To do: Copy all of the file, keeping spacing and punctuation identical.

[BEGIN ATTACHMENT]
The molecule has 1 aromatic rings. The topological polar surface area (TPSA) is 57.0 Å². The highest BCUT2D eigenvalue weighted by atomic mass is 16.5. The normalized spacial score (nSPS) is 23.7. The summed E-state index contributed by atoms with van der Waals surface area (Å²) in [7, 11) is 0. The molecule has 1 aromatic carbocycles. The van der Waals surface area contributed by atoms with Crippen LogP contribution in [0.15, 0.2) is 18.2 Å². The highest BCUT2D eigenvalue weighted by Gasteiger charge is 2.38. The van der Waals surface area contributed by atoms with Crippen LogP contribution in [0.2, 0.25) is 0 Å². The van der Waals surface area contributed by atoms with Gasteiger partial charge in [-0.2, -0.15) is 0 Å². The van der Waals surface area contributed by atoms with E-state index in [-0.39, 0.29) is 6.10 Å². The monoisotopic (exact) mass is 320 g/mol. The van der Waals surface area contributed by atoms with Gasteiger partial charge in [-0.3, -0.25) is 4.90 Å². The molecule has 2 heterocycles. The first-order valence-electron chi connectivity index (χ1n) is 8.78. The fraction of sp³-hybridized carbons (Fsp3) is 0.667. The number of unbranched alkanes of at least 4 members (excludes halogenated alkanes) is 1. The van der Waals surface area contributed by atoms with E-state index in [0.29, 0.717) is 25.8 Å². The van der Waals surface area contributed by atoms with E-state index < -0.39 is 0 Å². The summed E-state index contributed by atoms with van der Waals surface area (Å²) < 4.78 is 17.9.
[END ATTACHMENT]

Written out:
The molecule has 1 aromatic rings. The topological polar surface area (TPSA) is 57.0 Å². The highest BCUT2D eigenvalue weighted by atomic mass is 16.5. The normalized spacial score (nSPS) is 23.7. The summed E-state index contributed by atoms with van der Waals surface area (Å²) in [7, 11) is 0. The molecule has 1 aromatic carbocycles. The van der Waals surface area contributed by atoms with Crippen LogP contribution in [0.15, 0.2) is 18.2 Å². The highest BCUT2D eigenvalue weighted by Gasteiger charge is 2.38. The van der Waals surface area contributed by atoms with Crippen LogP contribution in [0.2, 0.25) is 0 Å². The van der Waals surface area contributed by atoms with Gasteiger partial charge in [-0.2, -0.15) is 0 Å². The van der Waals surface area contributed by atoms with E-state index in [-0.39, 0.29) is 6.10 Å². The monoisotopic (exact) mass is 320 g/mol. The van der Waals surface area contributed by atoms with Gasteiger partial charge in [-0.3, -0.25) is 4.90 Å². The molecule has 2 heterocycles. The first-order valence-electron chi connectivity index (χ1n) is 8.78. The fraction of sp³-hybridized carbons (Fsp3) is 0.667. The number of unbranched alkanes of at least 4 members (excludes halogenated alkanes) is 1. The van der Waals surface area contributed by atoms with E-state index in [0.29, 0.717) is 25.8 Å². The van der Waals surface area contributed by atoms with E-state index < -0.39 is 0 Å². The summed E-state index contributed by atoms with van der Waals surface area (Å²) < 4.78 is 17.9.